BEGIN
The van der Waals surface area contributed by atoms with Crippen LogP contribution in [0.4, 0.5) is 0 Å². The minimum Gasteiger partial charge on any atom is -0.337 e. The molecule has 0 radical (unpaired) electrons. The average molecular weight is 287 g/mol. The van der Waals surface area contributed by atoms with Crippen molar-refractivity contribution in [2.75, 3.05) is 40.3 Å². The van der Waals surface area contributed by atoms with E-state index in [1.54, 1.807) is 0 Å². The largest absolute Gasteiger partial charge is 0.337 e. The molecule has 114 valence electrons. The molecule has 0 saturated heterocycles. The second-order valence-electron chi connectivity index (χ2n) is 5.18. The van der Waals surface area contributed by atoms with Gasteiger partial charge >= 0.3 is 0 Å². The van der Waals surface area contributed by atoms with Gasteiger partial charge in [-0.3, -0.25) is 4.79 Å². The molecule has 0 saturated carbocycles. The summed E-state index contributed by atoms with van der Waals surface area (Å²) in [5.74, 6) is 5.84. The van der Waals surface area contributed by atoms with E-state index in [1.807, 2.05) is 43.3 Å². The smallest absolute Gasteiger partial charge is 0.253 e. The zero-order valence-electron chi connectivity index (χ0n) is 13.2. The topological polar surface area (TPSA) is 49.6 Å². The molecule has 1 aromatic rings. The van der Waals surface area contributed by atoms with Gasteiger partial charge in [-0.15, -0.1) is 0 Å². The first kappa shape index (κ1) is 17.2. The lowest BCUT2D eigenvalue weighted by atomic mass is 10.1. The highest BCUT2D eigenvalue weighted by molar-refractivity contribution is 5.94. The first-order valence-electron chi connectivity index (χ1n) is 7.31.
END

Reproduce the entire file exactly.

The van der Waals surface area contributed by atoms with Crippen LogP contribution in [0.4, 0.5) is 0 Å². The minimum Gasteiger partial charge on any atom is -0.337 e. The molecule has 0 radical (unpaired) electrons. The average molecular weight is 287 g/mol. The van der Waals surface area contributed by atoms with Crippen molar-refractivity contribution in [2.75, 3.05) is 40.3 Å². The van der Waals surface area contributed by atoms with E-state index in [1.54, 1.807) is 0 Å². The largest absolute Gasteiger partial charge is 0.337 e. The molecule has 114 valence electrons. The molecule has 0 saturated heterocycles. The second-order valence-electron chi connectivity index (χ2n) is 5.18. The van der Waals surface area contributed by atoms with Gasteiger partial charge >= 0.3 is 0 Å². The van der Waals surface area contributed by atoms with Gasteiger partial charge in [-0.3, -0.25) is 4.79 Å². The molecule has 0 saturated carbocycles. The summed E-state index contributed by atoms with van der Waals surface area (Å²) in [5.74, 6) is 5.84. The van der Waals surface area contributed by atoms with E-state index in [1.807, 2.05) is 43.3 Å². The smallest absolute Gasteiger partial charge is 0.253 e. The zero-order valence-electron chi connectivity index (χ0n) is 13.2. The topological polar surface area (TPSA) is 49.6 Å². The molecule has 1 aromatic rings. The van der Waals surface area contributed by atoms with Gasteiger partial charge in [-0.15, -0.1) is 0 Å². The first kappa shape index (κ1) is 17.2. The lowest BCUT2D eigenvalue weighted by atomic mass is 10.1. The highest BCUT2D eigenvalue weighted by molar-refractivity contribution is 5.94. The first-order valence-electron chi connectivity index (χ1n) is 7.31.